How to Stop Habitual Anxiety

December 23, 2018 George Abitante

Habitual anxiety is anxiety that manifests out of habit, and many of us have it. Learn how to develop healthy strategies to reduce habitual anxiety at HealthyPlace.

Habitual anxiety may be the culprit when anxiety seems to come from out of nowhere, interrupting your day and making it difficult to focus. This kind of anxiety can make it feel like you have no control over it, but anxiety can actually be broken down and understood as something we all have experience with: habit.

Habits can be described in several ways, but in the context of anxiety, we can think of habits in terms of a stressor and a habituated response to it. Anxiety often starts with something that is agitating or upsetting that you associate with anxiety and tells your body it is facing a threat. Whether the stressor is an interview, getting onto a crowded bus, or an upcoming deadline, you can identify something in your environment that produces anxiety. Following this stressor, we often have a set of responses that attempt to protect us from it, in many cases leading us to avoid it altogether. Although it feels like these responses are beneficial in the short term, over time these behaviors can actually increase your anxiety and make it harder to work through. So if we look at anxiety as a habitual response, how does that help us break out of the cycle? We can learn to break the cycle by developing a new habit that replaces our anxious response.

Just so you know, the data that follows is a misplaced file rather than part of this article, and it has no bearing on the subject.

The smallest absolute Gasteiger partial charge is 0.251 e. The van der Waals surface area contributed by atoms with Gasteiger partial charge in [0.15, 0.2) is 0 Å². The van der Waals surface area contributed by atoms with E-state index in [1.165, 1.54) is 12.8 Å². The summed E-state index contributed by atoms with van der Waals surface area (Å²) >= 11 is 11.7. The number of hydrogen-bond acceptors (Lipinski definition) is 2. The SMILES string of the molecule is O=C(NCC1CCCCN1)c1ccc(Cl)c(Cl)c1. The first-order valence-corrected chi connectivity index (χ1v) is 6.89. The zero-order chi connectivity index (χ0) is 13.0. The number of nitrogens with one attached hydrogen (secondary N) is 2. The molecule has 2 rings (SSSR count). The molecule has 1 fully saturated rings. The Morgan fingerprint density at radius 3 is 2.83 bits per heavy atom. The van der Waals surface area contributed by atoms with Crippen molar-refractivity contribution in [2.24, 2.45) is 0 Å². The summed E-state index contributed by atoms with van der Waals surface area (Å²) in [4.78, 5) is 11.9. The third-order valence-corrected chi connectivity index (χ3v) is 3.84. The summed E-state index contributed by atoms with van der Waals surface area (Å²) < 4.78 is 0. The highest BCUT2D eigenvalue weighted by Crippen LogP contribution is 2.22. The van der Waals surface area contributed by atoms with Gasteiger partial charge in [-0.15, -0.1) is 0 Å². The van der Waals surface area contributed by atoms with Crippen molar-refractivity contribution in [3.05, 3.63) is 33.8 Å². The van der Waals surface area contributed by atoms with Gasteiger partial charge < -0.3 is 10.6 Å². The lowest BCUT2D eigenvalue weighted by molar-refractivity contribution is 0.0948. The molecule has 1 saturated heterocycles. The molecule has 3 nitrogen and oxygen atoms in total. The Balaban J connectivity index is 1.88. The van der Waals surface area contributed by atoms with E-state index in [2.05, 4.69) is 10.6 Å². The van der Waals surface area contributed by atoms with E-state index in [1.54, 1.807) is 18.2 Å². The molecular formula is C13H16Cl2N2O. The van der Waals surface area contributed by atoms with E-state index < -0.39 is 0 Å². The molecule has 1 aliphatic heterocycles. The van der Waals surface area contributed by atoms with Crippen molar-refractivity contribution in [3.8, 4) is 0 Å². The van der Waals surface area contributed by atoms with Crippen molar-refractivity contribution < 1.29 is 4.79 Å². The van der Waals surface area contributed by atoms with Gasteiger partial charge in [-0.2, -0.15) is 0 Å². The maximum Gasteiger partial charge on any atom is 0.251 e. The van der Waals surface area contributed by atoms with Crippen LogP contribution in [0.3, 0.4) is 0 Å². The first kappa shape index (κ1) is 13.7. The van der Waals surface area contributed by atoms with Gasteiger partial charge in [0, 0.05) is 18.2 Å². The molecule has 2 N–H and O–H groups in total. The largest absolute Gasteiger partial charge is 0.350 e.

Disrupting Habitual Anxiety 

  1. Identify the stressor. Identifying your stressors is crucial for breaking out of habitual anxiety since without that information you can't develop different responses to your anxiety. Start by making a list of details you notice when you feel anxious -- what time it is, what you're working on, or who you interact with. 
  2. Notice your response. This step is similar to mindfulness meditation -- the goal is to notice what your default reaction to a stressor is without judging that response. What are the anxious thoughts and sensations you experience, and what behaviors do you engage in to reduce those experiences? 
  3. Develop a new response. Once you've identified your stressor and how you naturally respond to it, you can begin cultivating a healthier response. The key is to start small -- if you normally respond to an approaching deadline by procrastinating, you can work on the assignment for just one minute when you feel stressed about it. Starting with a concrete, manageable step is a great way to jumpstart habit formation, and can also reduce your anxiety in the short term. Over time, you can build on this response and eventually develop an entirely new habitual response to your stressors. 

Thinking about anxiety in terms of habit formation is a valuable way to break down your anxious responses and develop healthier, adaptive reactions to your stressors.

What other ways do you use to work through your habitual anxiety? Comment below.

APA Reference
Abitante, G. (2018, December 23). How to Stop Habitual Anxiety , HealthyPlace. Retrieved on 2024, April 21 from

Author: George Abitante

George received his Master's degree in Clinical Psychology from Northwestern University and is pursuing his PhD in Clinical Psychology at Vanderbilt University. Find him on Facebook or follow him on Twitter @AbitanteGeorge.

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